Sarah Palin’s book-signing tour does not include a stop in Oak Park. That is a surprise to no one. Although we may be racially and economically (sort of) diverse, we’re pretty monochromatic in terms of our politics. We read The New Yorker and The New Republic. We watch CNN and MSNBC. Our political discussions are over whether Bush aided and abetted Cheney in committing war crimes or vice-versa. Like watching Two and a Half Men, I can find no one who will admit to voting for McCain.
However, the coming holidays stress these happy living arrangements. Old friends and family members come to visit or you go to visit them. But these folks don’t necessarily share our liberal views. They oppose abortion, gun control and health care reform. Instead of pictures of King and Kennedy, they have photos of Nixon and Reagan hanging in the kitchen. These vastly different views can be combustible especially when the truth serum of alcohol is added to the mix. Anger and bitterness, even physical harm, sometimes ensue. I know of what I speak. Marsha and I were born and raised in Floyd County, Ind., which went 60-40 for McCain last year.
Here are some helpful strategies. First, don’t get really hammered. That’s always good advice, except when you get fired or your girl dumps you. Second, steer the conversation to nonpolitical topics like TV shows, movies, favorite foods or what your other relatives are up to. OK, a little alcohol might be necessary here. Third, make good guy appeals like, “I know we have our differences of opinion on these important issues, but that’s what makes this country great, unlike North Korea where dissenters are imprisoned for the expression of their opinion.” Of course, there are other reasons for living in the U.S. of A. – like food, but you get the point. Or try noncommittal responses like, “I didn’t know Obama was a Muslim,” or “What’s a socialist?” or “Can you shoot a cow if it comes on your property?” Just keep them talking and, before you know it, the pumpkin pie is consumed and you’re getting your coat. As President Bush proclaimed, “Mission accomplished.”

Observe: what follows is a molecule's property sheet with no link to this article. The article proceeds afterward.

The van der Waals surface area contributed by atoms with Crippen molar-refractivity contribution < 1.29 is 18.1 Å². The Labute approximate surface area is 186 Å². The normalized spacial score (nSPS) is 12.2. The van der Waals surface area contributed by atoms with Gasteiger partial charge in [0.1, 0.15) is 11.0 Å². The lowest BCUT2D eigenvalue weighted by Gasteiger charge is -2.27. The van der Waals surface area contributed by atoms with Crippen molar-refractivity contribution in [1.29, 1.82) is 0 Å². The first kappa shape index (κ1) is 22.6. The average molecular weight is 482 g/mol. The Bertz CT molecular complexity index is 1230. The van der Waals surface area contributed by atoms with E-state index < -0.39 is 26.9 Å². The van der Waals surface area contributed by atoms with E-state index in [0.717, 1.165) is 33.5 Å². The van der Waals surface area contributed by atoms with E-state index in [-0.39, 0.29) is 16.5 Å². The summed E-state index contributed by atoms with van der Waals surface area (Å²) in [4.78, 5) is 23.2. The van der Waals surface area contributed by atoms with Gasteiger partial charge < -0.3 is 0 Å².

Or you can go with the nuclear option that is used at the very outset of the gathering. It’s risky but powerful. It goes something like this:
“Let’s just not talk about politics today. Your political views are anathema to me. There’s nothing that you will say that could possibly cause me to change my mind on anything. If I’m forced to listen to your Fox News-inspired rants, not only will I think you’re stupid, but I may actually wind up liking you less. You probably will feel the same way about me. And let’s be honest, whatever’s going to happen is going to happen regardless of what we think.”
Now that this is settled, can somebody tell me for the love of God why oh why does anyone put sage in the dressing? Happy Thanksgiving!
John Hubbuch, an Indiana native who moved to Oak Park in 1976, is a retired lawyer. Hubbuch served on the District 97 school board and coached youth sports. He is the father of three and grandfather of one.